Gardens of Normandy

A peek inside the domains of two master gardeners

There’s something about the luminosity in Normandy that compels so many artists to capture its landscapes on canvas. Thanks also to its proximity to the English Channel, Normandy is blessed with a temperate microclimate that rewards horticulturists with a plethora of blooms.

I recently visited the domains of two passionate gardeners. James Priest presides as Head Gardener at Giverny, the beloved home of Impressionist painter Claude Monet.

Lesser known, but no less spectacular, Didier Wirth’s Gardens of Brécy, tucked into the Bayeux countryside, are verdant secrets waiting to be uncovered.

James Priest’s Ode to Claude Monet

Stepping through the garden gate and onto the arched Japanese bridge that spans the fabled pond at Giverny is like stepping into one of Claude Monet’s Water Lilies murals. Graceful weeping willows droop down to the reflective green water.

“Monet loved the intensity of light created by mist that forms between the River Seine and the hills,” says Head Gardener, James Priest.

Monet lived and painted in his beloved home and gardens at Giverny from 1889 until his death in 1926, after which the property deteriorated. Now, thanks to the efforts of Priest and his team, the gardens are resplendent again.

During my visit last June, Sweet Williams, poppies, Canterbury bells, roses and more all vied for attention in beds along the Clos Normand in front of the artist’s pink cottage with its “Monet green” shutters.

“At the same time that this is a historic garden it should not be a garden that repeats itself exactly each year,” says Priest. “It should progress, test different color schemes, plant associations, etc., exactly as Monet himself always did—but all this within the boundaries and the style laid down by Monet.

”Priest began painting this summer with the artists at Giverny. “This insight into how the Impressionists use color is fascinating,” he says. This experience has inspired him to experiment with new palettes.

Priest’s extensive research reveals that Monet was a hard worker. In the days when many other artists led a bohemian lifestyle, Monet painted from first light until dusk, pausing only for lunch.

In his 70s the great Impressionist developed cataracts and became depressed. But it was his lifelong friend, ex-president Clemenceau, who urged him to begin the Water Lilies series, eight of which hang in the Musée de l'Orangerie in Paris.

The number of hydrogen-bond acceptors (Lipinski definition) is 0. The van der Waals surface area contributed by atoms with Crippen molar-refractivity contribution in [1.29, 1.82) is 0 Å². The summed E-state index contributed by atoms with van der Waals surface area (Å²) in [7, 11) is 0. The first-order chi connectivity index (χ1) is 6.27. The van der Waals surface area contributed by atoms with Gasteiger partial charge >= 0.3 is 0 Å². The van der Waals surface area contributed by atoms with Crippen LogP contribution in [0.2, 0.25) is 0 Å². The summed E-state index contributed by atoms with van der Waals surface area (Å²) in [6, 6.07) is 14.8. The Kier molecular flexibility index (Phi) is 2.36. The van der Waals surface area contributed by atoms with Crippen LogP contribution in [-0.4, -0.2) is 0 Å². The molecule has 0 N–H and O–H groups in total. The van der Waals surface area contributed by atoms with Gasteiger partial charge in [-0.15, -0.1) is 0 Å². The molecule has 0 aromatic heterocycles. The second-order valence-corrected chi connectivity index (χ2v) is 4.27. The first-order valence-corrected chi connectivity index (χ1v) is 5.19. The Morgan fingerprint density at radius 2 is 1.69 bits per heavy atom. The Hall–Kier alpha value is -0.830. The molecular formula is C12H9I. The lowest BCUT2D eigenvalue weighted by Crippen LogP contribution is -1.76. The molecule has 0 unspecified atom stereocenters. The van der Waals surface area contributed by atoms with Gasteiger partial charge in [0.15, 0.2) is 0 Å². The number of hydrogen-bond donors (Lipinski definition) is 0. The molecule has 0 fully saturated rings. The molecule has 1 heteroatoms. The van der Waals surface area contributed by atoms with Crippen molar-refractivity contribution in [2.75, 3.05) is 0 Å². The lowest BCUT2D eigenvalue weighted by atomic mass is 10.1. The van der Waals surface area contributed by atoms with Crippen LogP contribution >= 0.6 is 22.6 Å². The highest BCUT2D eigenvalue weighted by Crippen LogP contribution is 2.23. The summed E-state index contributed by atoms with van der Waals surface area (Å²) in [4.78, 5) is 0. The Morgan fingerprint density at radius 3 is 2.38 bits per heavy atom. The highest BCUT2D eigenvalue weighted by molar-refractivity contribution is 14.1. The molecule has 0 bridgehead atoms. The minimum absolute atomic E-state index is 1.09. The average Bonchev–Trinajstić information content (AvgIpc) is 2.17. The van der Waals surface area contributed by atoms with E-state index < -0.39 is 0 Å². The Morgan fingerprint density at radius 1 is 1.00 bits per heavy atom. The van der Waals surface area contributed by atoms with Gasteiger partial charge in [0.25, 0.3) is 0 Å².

“If you won’t do this for me, then at least do it for the nation,” pleaded Clemenceau. Thankfully Monet complied and James Priest perpetuates his legacy.

The Secret Gardens of Didier and Barbara WirthIt

It is probably no coincidence that a giant bronze rabbit presides over the courtyard of the 17th century château of Didier and Barbara Wirth. Stepping over the threshold and into the walled Gardens of Brécy is like entering Alice’s Wonderland.

An anonymous writer once called Brécy “...a little Versailles lost among the fields“.

”Tucked into a rolling terrain, about 15 km from Bayeux, the Wirths have woven their own tapestry that includes four formal terraces, handsome parterres, meticulously pruned boxwoods, stone balustrades, urns and fountains. Didier Wirth points out the cleverly concealed herb and vegetable gardens where his grandchildren like to play and the orchard planted with twelve different apple trees “so we produce a well-balanced cider,” he says.

Didier Wirth, who inherited his love of gardens from his father, serves as president of both the Comité des Parcs et Jardins de France.

But he is quick to point out that his wife is the true font of knowledge. “She is boss of everything inside the walls and I get to determine what goes on outside,” he says, gesturing to a triple row of handsome beech trees that he planted when they acquired the property in 1993.

Indeed, Mrs. Wirth wears the sweater that reads “Head Gardener” and Mr. wears the one that reads “Under Gardener.”